WASHINGTON, DC - JULY 23: Giancarlo Stanton #27 of the New York Yankees celebrates with Aaron Judge #99 after hitting a two run home run to center field against Max Scherzer #31 of the Washington Nationals during the first inning in the game at Nationals Park on July 23, 2020 in Washington, DC.
(Photo by Rob Carr/Getty Images)

Sluggish bats aside, the New York Yankees have a lot to be excited about following a successful Opening Weekend.

Josh Benjamin

The New York Yankees have to be feeling pretty good right now.

It wasn’t stellar, but the Bronx Bombers kicked off the abbreviated 2020 season well. The team won two of three games against the defending World Series champion Washington Nationals.

All in all, the Yankees performed as expected. The lineup put together productive at-bats and the pitching staff prevailed despite some early signs of adversity. Next, they will take on former manager Joe Girardi and his Philadelphia Phillies.

They aren’t in full Bronx Bombers form yet, but just watch. This is a Yankees team capable of some special things. Let’s take a look back at Opening Weekend and see just what can be learned from the first three games.

The Gerrit Cole hype is real

General manager Brian Cashman can breathe a sigh of relief. One start in, his $324 million investment in right-handed ace Gerrit Cole is paying off on the mound. In the season’s rain-shortened opener, Cole notched five strikeouts in a five-inning, complete-game one-hitter in a 4-1 victory.

And Cole wasn’t particularly sharp with his location. He hit and walked one batter each and only threw 46 of his 75 pitches for strikes. Even so, Washington hitters made weak contact and New York built a lead early.

Granted, this is only one start, but Cole still did exactly what the Yankees signed him for, and that’s keep runs off the board and opposing hitters at bay.

The Savages remain…

Another MLB season, another year in which the Yankees are expected to score a significant number of runs. Based on early returns, the lineup can once again expect to be, as manager Aaron Boone put it last year, “savages in the box.”

This was evident from Opening Day on Thursday. Washington sent three-time Cy Young winner Max Scherzer to the mound, a man who’s led the National League or MLB in K/BB ratio four of the last five years. Though the man they call “Mad Max” struck out 11 Yankee hitters, he also issued four walks and allowed four runs on six hits.

Leading the way in all of this was Giancarlo Stanton, back and in great shape after a lost and injury-riddled 2019. He hit two home runs this weekend, one of which traveled an estimated 483 feet. Needless to say, if Stanton and Aaron Judge are in top form, the Yankees are going to do a lot of damage at the plate.

…but give the bats time

And even though Stanton is hitting balls capable of denting the TARDIS while it’s parked on Mars, the rest of the New York lineup is still settling in right now. The Yankees are only hitting .200 as a team through three games. This can be attributed to a subpar showing in Saturday’s 9-2 loss and not being able to solve Nationals lefty Patrick Corbin for most of Sunday.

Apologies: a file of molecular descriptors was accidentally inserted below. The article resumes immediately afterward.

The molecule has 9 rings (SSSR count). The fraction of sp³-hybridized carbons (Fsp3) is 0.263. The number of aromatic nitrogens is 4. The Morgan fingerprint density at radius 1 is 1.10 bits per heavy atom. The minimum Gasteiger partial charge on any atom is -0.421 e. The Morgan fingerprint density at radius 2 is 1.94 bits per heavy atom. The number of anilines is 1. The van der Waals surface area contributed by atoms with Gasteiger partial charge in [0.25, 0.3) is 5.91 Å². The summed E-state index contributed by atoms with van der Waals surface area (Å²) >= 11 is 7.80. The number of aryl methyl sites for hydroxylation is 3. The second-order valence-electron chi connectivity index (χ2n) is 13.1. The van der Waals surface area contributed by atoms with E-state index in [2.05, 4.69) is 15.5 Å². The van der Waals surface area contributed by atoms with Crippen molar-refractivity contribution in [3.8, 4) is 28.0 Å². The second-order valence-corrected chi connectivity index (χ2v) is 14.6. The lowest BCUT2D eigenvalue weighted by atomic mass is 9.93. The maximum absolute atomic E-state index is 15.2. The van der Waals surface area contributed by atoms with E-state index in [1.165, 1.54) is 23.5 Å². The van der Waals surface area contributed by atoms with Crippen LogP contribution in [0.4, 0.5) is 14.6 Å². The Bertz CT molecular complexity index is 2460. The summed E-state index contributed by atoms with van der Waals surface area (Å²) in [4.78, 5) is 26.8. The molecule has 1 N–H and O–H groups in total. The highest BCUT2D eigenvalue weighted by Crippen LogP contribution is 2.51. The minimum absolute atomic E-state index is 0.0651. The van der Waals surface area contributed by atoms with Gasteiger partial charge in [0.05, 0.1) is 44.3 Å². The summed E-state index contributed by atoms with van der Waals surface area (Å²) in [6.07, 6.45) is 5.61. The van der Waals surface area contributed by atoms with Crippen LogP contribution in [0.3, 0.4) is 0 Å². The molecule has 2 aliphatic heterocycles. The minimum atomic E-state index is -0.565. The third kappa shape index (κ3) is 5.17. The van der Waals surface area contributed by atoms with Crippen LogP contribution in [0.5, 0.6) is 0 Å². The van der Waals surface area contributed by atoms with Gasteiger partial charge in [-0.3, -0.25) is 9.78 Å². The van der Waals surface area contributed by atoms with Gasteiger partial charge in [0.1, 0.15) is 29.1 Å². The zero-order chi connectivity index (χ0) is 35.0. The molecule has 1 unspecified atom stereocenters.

More striking is the Yankees’ collective OBP of .272. For a team taking two out of three games from the defending champs to start the season, good at-bats were hard to come by for the most part. For context, Corbin and Saturday replacement starter Erick Fedde did a great job inducing soft contact. Corbin himself had a nearly 2:1 strike-to-ball ratio Sunday and averaged less than 13 pitches per inning over 6.1 frames.

Considering the Yankees ranked fourth in OBP last year, the slow showing this weekend is indeed daunting.

Take a deep breath, New York fans. Everything’s going to be fine. Judge’s .167 batting average may seem scary, but he only recently started swinging a bat again. The whole team also spent nearly three months in limbo waiting for baseball to start up again. There’s going to be a greater rust factor than what we’re used to seeing.

When the lineup is performing at its best, it will be all the more satisfying to see.

The bullpen still has it

Over two games where the bats looked sluggish, the Yankees can take solace in one thing: the infamous New York bullpen still has it. The relief corps’ ERA is a bit high at 4.84, but put it in context. Mike King entered during the second inning after James Paxton didn’t have it Saturday, and he allowed four earned runs in three innings. Ben Heller and Luis Avilán also allowed home runs in garbage time.

Sunday, however, told a different story. After Jonathan Loaisiga allowed a single run in three innings as an opener, a combination of five arms kept Washington at bay. Tommy Kahnle got three big strikeouts to hold the Yankees’ lead in the eighth inning, including one with the bases loaded. Zack Britton, serving as closer while Aroldis Chapman recovers from COVID-19, also worked out of trouble thanks to some heads-up fielding.

Look at it this way. Even with a 4.84 unit ERA, the bullpen still put up a mark of 1.50 on Sunday. More importantly, ESPN’s Marly Rivera reported Saturday that Chapman has finally tested negative for COVID-19 after first testing positive July 11. One more negative test means he can return to the team.

Just imagine. A fully healthy Yankees lineup with Judge, Stanton, Gleyber Torres, Gary Sanchez, everyone fully locked in day-in and day-out. Once plenty of runs are on the board and the starting pitcher has done his part, the equally dangerous bullpen takes over.

That’s a recipe for a championship, especially in an abbreviated 60-game season, so don’t let the sluggish start fool you. The Yankees’ season-opening series leaves plenty to be excited about.

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